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Jivamukti Focus of the Month

Overcoming Negative Emotions

Overcoming Negative Emotions

There are many potential obstacles on the path to enlightenment, but there is one that is particularly challenging to deal with and that underlies many, if not most, of the other obstacles: negative emotions. Negative emotions come in many forms, but all derive from self-cherishing—seeing ourselves as separate from others and holding on to that sense of separateness (wanting things our way). They manifest in obvious ways, such as feeling angry, jealous, fearful, anxious or competitive; and they manifest in subtle ways, such as blaming others, feeling prideful or superior, feeling that others are treating us unfairly, feeling good when others experience misfortune or taking credit for things instead of directing the credit to others or to God. Negative emotions can be expressed verbally in the form of lying, gossiping, boasting, exaggerating about ourselves, finding fault with others, talking about their shortcomings, etc.; and they can be expressed physically in the form of harming or killing others or causing them to be harmed or killed (such as when we eat meat, fish, milk or eggs, or wear leather, fur, wool or silk), stealing from others, abusing others sexually, being greedy, etc.

If we want to realize enlightenment so that we can truly be of service to others and experience lasting peace and happiness, we must free ourselves of self-cherishing and the negative emotions it feeds upon. Two sets of practices are very effective for this work: japa/meditation and maitri/karuna. These practices shift the focus away from our small self, or ego, and toward others, our higher self and God.

Japa is the repetition of a mantra. Such mantras as let-go or lokah samastah sukhino bhavantu, when said with sincerity daily over a long period of time, will work on a subtle vibrational level resulting in the purification  and rearrangement of the cells and tissues of our physical, energetic, emotional and mental bodies. Mantras that are composed from the name of God, like Shri Krishna Sharanam Mama, or many of the kirtan mantras, for example, have the power to build a Divine body in the form of the deity whose name we are repeating. Gradually over time, we begin to identify with that Divine body and let go of our identification with the ego, which is the source of negative emotions. Meditate every day for as long as you can, chanting your mantra over and over silently to yourself. And throughout the day, silently chant the mantra whenever you remember to do so, but especially when you notice that you are having a negative thought or feeling, or you are starting to speak gossip or unkind words, or you are finding fault with others or speaking sarcastically or cynically. In this way you will train yourself to substitute a higher intention or a more elevated longing for the habitual responses of your small self.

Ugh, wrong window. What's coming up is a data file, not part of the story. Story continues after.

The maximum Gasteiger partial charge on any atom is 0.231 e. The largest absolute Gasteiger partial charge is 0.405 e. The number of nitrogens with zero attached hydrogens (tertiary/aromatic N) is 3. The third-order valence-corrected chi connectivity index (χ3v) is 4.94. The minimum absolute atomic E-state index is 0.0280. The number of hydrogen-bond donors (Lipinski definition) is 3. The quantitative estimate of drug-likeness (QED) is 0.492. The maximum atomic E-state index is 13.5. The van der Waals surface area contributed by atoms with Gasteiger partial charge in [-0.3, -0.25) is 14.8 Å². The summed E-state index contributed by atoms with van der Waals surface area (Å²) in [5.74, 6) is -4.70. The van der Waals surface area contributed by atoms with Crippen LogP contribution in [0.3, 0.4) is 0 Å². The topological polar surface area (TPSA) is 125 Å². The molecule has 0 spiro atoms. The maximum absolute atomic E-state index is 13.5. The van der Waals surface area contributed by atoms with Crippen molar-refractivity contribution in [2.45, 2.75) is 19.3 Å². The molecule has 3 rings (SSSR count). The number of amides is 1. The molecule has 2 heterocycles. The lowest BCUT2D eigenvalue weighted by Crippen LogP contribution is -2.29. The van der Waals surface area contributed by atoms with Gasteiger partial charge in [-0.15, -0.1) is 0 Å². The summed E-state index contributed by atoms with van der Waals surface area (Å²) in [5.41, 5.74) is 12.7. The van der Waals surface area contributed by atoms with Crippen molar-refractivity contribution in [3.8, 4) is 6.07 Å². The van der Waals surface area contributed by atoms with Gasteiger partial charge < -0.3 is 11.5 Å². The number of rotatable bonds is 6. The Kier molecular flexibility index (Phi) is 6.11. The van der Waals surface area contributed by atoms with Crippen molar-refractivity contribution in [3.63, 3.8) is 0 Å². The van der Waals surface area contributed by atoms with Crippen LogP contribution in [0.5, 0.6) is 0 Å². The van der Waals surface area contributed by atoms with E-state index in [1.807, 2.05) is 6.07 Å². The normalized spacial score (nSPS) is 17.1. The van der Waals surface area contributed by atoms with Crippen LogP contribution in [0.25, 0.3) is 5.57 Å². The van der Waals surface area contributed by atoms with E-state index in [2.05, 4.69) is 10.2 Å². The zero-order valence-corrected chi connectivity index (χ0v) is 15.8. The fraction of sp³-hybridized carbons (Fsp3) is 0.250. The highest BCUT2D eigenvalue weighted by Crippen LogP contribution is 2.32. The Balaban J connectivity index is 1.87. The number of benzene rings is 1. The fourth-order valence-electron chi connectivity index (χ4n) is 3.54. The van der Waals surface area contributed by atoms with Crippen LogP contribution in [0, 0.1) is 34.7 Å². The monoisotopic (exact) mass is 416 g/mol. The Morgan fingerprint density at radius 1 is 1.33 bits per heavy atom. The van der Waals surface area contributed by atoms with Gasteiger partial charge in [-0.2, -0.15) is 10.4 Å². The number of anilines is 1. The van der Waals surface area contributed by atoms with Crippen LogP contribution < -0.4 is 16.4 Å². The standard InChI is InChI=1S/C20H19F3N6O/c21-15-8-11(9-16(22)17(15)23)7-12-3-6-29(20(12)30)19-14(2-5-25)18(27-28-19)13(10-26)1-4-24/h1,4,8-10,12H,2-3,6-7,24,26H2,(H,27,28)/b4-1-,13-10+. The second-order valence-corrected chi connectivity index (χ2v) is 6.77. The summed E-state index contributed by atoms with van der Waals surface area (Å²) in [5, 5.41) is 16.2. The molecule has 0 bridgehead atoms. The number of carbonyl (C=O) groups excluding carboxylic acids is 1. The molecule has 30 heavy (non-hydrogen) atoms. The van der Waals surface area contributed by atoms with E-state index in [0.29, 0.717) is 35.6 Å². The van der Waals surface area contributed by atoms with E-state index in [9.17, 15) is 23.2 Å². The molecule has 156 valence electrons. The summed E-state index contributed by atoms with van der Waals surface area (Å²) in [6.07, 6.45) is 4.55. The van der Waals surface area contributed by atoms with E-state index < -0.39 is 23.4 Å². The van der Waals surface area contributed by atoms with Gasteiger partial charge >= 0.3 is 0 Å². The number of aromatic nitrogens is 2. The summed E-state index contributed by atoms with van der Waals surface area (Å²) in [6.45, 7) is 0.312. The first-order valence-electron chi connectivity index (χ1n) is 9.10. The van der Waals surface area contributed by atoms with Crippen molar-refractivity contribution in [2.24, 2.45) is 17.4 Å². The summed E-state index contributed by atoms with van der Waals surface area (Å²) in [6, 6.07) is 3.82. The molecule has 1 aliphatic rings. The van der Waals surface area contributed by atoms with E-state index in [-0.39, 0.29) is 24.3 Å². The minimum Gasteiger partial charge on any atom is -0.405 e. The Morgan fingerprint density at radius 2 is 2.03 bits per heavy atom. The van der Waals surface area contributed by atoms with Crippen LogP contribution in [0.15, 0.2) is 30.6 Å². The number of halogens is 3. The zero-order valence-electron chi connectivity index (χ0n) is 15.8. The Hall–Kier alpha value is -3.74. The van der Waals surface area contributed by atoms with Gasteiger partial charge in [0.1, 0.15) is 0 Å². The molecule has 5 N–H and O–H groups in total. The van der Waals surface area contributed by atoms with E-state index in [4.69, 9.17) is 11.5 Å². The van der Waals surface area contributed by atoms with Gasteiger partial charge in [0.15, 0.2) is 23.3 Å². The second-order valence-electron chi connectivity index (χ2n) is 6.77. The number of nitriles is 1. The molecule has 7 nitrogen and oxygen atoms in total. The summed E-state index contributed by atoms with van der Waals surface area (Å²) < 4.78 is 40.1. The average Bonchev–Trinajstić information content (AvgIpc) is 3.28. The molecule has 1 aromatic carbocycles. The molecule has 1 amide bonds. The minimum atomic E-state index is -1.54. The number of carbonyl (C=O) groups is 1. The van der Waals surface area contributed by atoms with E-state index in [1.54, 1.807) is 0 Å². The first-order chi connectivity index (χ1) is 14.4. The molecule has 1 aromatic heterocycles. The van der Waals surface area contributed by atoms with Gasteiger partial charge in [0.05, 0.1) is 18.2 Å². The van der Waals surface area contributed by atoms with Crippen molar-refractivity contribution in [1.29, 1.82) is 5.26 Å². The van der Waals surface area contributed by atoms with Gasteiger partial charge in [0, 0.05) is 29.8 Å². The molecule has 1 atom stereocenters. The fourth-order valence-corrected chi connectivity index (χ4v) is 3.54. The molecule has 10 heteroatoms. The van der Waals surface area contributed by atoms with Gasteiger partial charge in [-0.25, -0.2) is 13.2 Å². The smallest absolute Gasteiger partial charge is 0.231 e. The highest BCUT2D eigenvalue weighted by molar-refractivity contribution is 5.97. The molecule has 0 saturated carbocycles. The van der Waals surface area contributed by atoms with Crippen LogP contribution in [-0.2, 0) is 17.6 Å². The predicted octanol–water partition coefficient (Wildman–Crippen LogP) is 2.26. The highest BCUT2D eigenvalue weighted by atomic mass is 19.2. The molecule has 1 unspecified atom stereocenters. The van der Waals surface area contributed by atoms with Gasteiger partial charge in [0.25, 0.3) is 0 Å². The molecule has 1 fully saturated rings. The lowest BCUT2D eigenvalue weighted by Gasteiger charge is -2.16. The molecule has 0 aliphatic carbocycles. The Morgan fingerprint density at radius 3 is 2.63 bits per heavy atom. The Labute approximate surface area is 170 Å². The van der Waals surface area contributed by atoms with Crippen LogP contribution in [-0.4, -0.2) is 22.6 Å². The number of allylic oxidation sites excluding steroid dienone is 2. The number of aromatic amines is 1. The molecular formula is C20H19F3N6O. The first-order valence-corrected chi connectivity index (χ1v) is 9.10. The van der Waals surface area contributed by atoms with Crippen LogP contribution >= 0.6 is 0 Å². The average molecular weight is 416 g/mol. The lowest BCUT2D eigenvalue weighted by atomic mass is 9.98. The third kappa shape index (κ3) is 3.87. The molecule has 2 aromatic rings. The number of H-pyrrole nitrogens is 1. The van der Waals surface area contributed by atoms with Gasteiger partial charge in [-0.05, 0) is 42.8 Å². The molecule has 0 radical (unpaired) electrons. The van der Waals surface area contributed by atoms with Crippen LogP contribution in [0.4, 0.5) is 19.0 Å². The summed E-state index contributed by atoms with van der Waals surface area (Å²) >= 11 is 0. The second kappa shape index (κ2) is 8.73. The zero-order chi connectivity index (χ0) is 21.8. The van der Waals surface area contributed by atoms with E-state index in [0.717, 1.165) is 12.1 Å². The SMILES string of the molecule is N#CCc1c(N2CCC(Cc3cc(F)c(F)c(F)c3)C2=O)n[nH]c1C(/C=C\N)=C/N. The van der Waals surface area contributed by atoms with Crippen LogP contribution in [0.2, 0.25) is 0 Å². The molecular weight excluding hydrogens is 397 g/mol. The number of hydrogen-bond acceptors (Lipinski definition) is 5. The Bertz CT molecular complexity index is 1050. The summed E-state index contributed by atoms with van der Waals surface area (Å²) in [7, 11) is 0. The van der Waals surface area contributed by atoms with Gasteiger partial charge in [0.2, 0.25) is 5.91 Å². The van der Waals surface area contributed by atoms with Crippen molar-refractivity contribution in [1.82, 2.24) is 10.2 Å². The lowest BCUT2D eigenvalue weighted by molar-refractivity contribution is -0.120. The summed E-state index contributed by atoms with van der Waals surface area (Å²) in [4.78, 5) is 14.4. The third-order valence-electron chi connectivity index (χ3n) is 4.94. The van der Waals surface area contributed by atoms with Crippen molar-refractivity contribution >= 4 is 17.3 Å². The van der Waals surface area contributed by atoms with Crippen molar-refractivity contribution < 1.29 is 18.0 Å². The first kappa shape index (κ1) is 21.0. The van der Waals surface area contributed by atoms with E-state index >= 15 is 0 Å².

Maitri means “friendliness,” and karuna means “compassion.” They are given by Patanjali in the Yoga Sutra (verse 1.33), as practices for maintaining serenity of mind. Essentially, the practice is to put others first, to avoid dwelling on what we think is good for us and instead devote ourselves to uplifting the lives of others. That is a foreign concept for most of us; we are usually taught to take care of our own needs first and to stand up for our “rights.” But that approach only reinforces the sense of separateness that is the source of negative emotions and suffering. Consider the question: Would I rather be right, or would I rather be free? Small selves, or egos, can be right, but they can never be free, because the nature of the ego is to hold oneself separate from others and even from the Divine. The higher, Divine, Self is not bound by concepts of right or wrong and is totally free. To shift your identity away from your ego and towards the Divine, you must train yourself to overcome negative emotions. Let go of resentment when you see others succeeding, or satisfaction when you see others failing, or self-righteousness when you see others behaving badly, and instead recognize that happiness and compassion for others, even when it feels unjustified, will ultimately lead to lasting happiness for yourself. Cultivate kindness for others, no matter who they are, serve others and devote your life to making them happy. Japa, asana and pranayama practice can help with this, by purifying the body at all levels, making space for the realization of the Oneness of being.

There is no negativity in the enlightened state. But to get there, we must become acutely aware of our negativity in all of its forms and let it go, using japa, maitri/karuna and other practices. May we all be released from the bondage of our small selves and dwell forever in the presence of the Divine.

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